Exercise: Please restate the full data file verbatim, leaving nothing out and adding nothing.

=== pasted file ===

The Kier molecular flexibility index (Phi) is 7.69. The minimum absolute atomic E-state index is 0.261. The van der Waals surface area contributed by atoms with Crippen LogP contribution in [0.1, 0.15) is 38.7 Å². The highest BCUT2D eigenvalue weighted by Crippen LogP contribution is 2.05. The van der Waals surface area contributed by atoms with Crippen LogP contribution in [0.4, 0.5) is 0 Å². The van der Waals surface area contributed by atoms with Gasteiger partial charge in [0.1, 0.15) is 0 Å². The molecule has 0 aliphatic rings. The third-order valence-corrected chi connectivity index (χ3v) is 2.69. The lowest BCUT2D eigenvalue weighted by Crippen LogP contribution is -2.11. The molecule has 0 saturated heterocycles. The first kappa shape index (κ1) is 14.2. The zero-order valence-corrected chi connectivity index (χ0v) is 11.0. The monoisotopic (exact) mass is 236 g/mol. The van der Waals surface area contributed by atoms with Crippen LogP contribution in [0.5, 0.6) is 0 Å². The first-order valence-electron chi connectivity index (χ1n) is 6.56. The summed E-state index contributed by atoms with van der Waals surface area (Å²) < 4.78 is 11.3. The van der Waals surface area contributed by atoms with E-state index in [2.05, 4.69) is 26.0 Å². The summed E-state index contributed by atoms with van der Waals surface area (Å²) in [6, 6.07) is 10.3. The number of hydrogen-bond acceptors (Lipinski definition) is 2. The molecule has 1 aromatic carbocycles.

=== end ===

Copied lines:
The Kier molecular flexibility index (Phi) is 7.69. The minimum absolute atomic E-state index is 0.261. The van der Waals surface area contributed by atoms with Crippen LogP contribution in [0.1, 0.15) is 38.7 Å². The highest BCUT2D eigenvalue weighted by Crippen LogP contribution is 2.05. The van der Waals surface area contributed by atoms with Crippen LogP contribution in [0.4, 0.5) is 0 Å². The van der Waals surface area contributed by atoms with Gasteiger partial charge in [0.1, 0.15) is 0 Å². The molecule has 0 aliphatic rings. The third-order valence-corrected chi connectivity index (χ3v) is 2.69. The lowest BCUT2D eigenvalue weighted by Crippen LogP contribution is -2.11. The molecule has 0 saturated heterocycles. The first kappa shape index (κ1) is 14.2. The zero-order valence-corrected chi connectivity index (χ0v) is 11.0. The monoisotopic (exact) mass is 236 g/mol. The van der Waals surface area contributed by atoms with Crippen LogP contribution in [0.5, 0.6) is 0 Å². The first-order valence-electron chi connectivity index (χ1n) is 6.56. The summed E-state index contributed by atoms with van der Waals surface area (Å²) < 4.78 is 11.3. The van der Waals surface area contributed by atoms with E-state index in [2.05, 4.69) is 26.0 Å². The summed E-state index contributed by atoms with van der Waals surface area (Å²) in [6, 6.07) is 10.3. The number of hydrogen-bond acceptors (Lipinski definition) is 2. The molecule has 1 aromatic carbocycles.